Tell us about your tour vehicle. Any notable breakdown stories?
Well, when touring with Drive-by Truckers we’re in a rented bus most of the time. I love it as I love to sleep and am not too fond of driving. Almost every tour has a different driver / bus so I’m not sure of the mileage, but we’ve been lucky so far with drivers and buses (I’m knocking on wood incessantly right now).
I haven’t toured a lot with my solo stuff shows but when I do tour with my band The Guilty Pleasures, the 2007 Mazda CX-7 has been the choice. Mostly ‘cause we couldn’t get all 4 folks into a Camry with equipment.
No real good breakdown stories. Well, no vehicle breakdown stories, anyway….
How do you eat cheaply and/or healthy while on tour?
Carrots and Hummus, Peanut butter and banana. Ever since Chipotle opened it’s become the one place the Guilty Pleasures can all agree on.
How many strings do you break in a typical year? How much does it cost to replace them?
Well, with DBT we tune a whole step down to D standard and we use .11’s so there’s very little string snapping, and I’ve honestly broken maybe 1or 2 in the time that I’ve played guitar with them. Broke a guitar neck once, though, which costs both a bit of bread and self-respect…
Solo show-wise I use .10’s in standard but really don’t break them very much unless I try the Jimmy Page “overbending up a third” thing.
Where do you rehearse?
We don’t really practice with the Truckers unless it’s in a studio right before they hit ‘record’. We do have a cool HQ though for when we have to work stuff up.
With my solo stuff we tend to rent a room from Nuci’s Space, an amazing musician’s resource center here in Athens that rents rooms and PA’s cheap. Even have keyboard stands for when I leave mine at home. Which is every time.
What was the title and a sample lyric from the first song that you wrote?
I can’t recall the lyrics from the very first song I wrote (thank god), but it I know it was an unrequited love song and I was 14 and it was a sappy ballad.
I do remember one of the early ones was called “Elizabeth” and the chorus went “Elizabeth, Elizabeth, how can I explain/ The way I feel when I look at you/ When I talk to you, tell me is it real” and then it modulates up 2 keys and repeats the lyrics, just to drive it home.
I also remember playing it to my girlfriend at the time (Elizabeth) and her older brother (a great guitarist and full-on rocker who I idolized) picked up and cackled before hanging up.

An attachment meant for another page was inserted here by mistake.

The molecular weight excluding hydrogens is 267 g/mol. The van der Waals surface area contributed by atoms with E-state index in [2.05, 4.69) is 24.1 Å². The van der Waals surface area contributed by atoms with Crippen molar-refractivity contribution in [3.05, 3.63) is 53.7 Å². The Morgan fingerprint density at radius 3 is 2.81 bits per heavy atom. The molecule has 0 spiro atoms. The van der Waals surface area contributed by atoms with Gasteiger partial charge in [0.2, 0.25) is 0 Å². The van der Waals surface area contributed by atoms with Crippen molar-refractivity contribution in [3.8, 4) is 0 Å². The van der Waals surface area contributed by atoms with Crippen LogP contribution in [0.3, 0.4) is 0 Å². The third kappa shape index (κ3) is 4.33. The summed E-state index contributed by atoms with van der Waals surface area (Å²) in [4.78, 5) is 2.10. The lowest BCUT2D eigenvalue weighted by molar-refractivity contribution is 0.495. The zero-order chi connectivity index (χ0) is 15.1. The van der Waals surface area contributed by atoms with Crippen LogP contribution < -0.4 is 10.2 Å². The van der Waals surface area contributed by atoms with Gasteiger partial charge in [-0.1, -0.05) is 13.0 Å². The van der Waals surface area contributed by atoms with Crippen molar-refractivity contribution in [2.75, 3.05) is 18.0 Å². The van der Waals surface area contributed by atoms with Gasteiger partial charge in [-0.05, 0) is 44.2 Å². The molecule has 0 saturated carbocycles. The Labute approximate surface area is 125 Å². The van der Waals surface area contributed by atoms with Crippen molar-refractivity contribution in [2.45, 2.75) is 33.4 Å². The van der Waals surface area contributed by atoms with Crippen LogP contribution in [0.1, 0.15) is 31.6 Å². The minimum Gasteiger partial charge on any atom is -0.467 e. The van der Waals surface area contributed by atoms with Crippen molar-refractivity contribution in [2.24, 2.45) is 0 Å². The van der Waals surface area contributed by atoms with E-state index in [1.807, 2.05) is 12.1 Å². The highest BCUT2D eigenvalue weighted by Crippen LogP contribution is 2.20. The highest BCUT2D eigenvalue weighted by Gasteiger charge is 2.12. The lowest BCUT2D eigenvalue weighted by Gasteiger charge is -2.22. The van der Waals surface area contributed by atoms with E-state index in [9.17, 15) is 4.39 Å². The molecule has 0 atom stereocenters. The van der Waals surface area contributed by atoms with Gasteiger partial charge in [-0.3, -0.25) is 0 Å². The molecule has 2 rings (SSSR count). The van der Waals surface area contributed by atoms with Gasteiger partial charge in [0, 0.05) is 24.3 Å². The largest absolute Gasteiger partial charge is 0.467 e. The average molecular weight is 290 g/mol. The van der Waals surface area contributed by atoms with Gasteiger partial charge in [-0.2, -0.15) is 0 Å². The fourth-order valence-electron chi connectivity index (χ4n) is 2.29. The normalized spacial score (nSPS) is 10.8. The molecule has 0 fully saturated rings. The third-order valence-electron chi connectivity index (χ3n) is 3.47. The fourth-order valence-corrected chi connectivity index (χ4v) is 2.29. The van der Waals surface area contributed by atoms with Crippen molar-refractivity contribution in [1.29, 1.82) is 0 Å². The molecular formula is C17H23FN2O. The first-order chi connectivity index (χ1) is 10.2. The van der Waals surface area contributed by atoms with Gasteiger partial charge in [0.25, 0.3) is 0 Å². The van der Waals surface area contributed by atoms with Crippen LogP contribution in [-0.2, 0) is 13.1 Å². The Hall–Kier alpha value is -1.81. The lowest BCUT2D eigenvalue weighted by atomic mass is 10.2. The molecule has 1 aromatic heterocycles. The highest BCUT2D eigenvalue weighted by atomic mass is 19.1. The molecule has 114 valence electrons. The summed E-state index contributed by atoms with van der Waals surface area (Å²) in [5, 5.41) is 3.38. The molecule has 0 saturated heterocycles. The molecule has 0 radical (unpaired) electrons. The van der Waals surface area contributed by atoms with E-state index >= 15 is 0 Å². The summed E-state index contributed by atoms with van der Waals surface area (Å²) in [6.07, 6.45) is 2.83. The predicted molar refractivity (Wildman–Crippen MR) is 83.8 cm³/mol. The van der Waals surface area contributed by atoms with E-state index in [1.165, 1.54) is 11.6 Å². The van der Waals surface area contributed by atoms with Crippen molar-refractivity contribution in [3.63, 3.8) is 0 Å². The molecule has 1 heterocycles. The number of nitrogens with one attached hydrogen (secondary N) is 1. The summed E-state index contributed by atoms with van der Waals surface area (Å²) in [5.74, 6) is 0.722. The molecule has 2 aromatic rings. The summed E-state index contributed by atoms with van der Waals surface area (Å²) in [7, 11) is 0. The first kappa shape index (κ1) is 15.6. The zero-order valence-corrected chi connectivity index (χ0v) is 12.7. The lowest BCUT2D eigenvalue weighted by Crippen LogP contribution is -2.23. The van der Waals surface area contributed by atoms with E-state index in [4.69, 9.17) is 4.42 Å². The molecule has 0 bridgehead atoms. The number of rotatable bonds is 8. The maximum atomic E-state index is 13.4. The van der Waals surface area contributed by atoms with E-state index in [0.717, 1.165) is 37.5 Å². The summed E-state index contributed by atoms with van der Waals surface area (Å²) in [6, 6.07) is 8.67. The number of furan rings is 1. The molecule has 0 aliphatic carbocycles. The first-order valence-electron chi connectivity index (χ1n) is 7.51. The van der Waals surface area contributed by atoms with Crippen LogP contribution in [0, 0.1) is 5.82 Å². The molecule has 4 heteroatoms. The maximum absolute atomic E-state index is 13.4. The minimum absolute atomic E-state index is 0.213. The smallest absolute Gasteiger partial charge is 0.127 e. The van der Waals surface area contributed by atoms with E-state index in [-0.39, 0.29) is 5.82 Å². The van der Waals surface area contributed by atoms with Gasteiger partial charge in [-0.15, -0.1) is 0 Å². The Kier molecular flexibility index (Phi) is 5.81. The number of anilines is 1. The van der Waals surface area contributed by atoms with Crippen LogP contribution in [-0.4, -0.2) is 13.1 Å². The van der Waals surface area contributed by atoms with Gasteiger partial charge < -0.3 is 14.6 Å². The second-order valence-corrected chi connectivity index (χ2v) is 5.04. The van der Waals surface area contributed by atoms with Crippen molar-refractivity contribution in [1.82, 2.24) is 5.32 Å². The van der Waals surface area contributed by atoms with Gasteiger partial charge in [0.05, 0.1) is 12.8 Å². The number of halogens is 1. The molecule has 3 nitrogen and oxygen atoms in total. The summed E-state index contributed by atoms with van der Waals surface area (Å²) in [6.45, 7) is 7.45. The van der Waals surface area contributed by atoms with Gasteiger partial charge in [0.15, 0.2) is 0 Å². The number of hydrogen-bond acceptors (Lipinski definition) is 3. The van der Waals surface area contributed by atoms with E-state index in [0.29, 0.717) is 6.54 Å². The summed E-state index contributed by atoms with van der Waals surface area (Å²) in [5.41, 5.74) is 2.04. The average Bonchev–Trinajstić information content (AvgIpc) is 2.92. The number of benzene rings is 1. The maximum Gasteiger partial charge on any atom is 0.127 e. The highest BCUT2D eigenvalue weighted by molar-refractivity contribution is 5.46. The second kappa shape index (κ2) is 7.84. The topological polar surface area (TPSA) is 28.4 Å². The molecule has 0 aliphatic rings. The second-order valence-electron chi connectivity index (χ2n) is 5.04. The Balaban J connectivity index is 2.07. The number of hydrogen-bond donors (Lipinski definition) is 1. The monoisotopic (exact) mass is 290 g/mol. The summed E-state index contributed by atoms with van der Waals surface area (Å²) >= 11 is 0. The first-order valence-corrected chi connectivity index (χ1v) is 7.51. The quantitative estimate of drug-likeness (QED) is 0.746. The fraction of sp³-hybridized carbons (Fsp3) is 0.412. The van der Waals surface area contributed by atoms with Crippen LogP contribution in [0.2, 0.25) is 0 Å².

Describe your first gig.
My high school band with my best buddies, Fallacy, played an outdoor kegger and I made the mistake of shotgunning a beer for the first time during set break and I ended up disappearing into the woods and passing out while they bravely played on instrumentally for another hour. This set a precedent of letting down bandmates in various ways that continues to this day. Though I haven’t missed a gig due to drinking since that fateful night.
What was your last day job? What was your favorite day job?
My last day job was delivering flowers for Athens florist. It was owned by a lovely family and they were very sweet about letting me off to tour and when I was frequently late and when I left flowers on the stoop instead of bringing them back to redeliver later.
I was then a stay-at-home dad for 2 years until I joined Drive-by Truckers.
How has your music-related income changed over the past 5-10 years? What do you expect it to look like 5-10 years from now?
I think it’s well documented that streaming services have taken any chance of fair royalty money – I highly recommend checking out what the Union of Musicians and allied workers (UMAW) and supporting their fight to get fairer deals from said streaming services.
I am very fortunate to have a job with Drive-by Truckers for the last 13 years so it’s not dire for me, but so many pure songwriters aren’t able to make a living.
What one thing do you know now that you had wished you knew when you started your career in music?
I wish I had more confidence in my own vision or aesthetic. I was confident enough to write whatever I felt, but always tried to write for whatever group of project I was in. I think I could’ve developed more quickly if I didn’t worry about what people thought and took projects to completion (without feeling the need to release everything I recorded, of course). I always tried to sing out of my range because other singers could or felt the need to overdub a million things even though my stuff tends to work better in a smaller context.
All hindsight 20/20 stuff, I’m happy that I’m finally figuring it out in my 40’s though!